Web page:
Two parents who lost their 2-year-old son to a rare bacterial meningitis infection have filed a products liability lawsuit against a medical product supply manufacturer that produced alcohol wipes used during their son’s surgery. The products liability suit claims that contaminated alcohol wipes infected their son and led to a rapid infection that caused multi-organ failure. The parents assert gross negligence against the medical product supply company, and the parents seek damages.
The 2-year-old boy had undergone routine surgery to remove a benign cyst that was located near his brain and spinal cord. The toddler was recovering without issue until after one week in the hospital the young boy contracted acute bacterial meningitis. The infection quickly shut down multiple organs of the toddler and because of the organ failures the toddler passed away on December 1, 2010. The bacteria that caused the infection was Bacillus cereus, which is a bacteria that is normally found in food poisoning cases and not hospital infections.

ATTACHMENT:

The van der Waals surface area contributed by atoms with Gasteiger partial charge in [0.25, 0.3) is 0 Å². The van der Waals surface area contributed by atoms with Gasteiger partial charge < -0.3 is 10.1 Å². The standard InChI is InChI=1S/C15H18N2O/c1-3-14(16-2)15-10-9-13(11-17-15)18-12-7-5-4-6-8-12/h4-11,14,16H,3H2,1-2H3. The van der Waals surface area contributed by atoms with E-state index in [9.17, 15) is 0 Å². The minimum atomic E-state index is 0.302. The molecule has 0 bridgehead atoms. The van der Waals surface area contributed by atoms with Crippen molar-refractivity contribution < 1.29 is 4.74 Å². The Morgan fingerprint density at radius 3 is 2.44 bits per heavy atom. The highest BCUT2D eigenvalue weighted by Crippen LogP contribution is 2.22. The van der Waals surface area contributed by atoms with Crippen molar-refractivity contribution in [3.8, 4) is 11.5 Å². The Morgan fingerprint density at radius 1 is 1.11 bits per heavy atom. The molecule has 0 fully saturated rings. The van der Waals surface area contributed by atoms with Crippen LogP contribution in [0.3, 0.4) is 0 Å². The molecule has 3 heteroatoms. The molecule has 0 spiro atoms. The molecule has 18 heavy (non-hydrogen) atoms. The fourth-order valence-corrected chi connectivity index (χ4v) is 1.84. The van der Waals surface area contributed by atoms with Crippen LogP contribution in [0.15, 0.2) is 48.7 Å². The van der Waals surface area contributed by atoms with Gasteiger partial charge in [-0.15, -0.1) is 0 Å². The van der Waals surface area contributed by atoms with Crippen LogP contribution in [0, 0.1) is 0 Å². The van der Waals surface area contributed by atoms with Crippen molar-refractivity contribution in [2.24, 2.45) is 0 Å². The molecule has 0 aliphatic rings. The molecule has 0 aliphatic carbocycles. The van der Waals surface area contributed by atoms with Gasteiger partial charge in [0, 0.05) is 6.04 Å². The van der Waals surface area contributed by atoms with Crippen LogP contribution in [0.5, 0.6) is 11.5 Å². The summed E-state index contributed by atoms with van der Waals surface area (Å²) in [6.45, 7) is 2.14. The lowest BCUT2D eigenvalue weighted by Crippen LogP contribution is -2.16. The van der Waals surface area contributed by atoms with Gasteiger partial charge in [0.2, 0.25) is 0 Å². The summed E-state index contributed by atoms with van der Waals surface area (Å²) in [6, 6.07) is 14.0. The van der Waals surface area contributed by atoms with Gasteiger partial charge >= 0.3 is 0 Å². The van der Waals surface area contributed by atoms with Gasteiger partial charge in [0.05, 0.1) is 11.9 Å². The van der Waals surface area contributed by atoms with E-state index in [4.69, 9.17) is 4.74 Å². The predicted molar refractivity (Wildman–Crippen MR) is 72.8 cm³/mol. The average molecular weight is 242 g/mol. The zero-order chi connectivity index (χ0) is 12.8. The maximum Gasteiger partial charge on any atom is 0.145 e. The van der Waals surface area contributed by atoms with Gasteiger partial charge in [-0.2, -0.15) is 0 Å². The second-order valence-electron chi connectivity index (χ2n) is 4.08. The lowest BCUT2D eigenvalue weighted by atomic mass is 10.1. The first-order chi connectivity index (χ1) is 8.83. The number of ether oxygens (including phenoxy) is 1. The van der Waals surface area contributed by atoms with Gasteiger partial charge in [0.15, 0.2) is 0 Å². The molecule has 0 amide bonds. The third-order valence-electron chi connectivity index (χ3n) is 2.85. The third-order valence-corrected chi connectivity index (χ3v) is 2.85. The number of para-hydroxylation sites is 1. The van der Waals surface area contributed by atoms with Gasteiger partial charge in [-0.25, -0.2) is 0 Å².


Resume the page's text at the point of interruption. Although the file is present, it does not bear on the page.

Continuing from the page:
The hospital was not able to explain the cause of the infection and the parents went without an explanation of the their son’s death for about month until they heard a recall notice supplied by the United States Food and Drug Administration. The recall notice said that millions of alcohol swabs produced by the Triad Group were being recalled because of potential exposure to Bacillus cereus.
In an interview the parents say the wipes were used multiple times each day on their son during his stay in the hospital. The hospital where the boy’s surgery was performed confirmed the use of alcohol products supplied by Triad Group. According to the FDA, the medical supply manufacturer complied correctly with government authorities in the notification process. The parents say they do not want any other parent to go through what they have and want to be sure that the public is informed on the issue.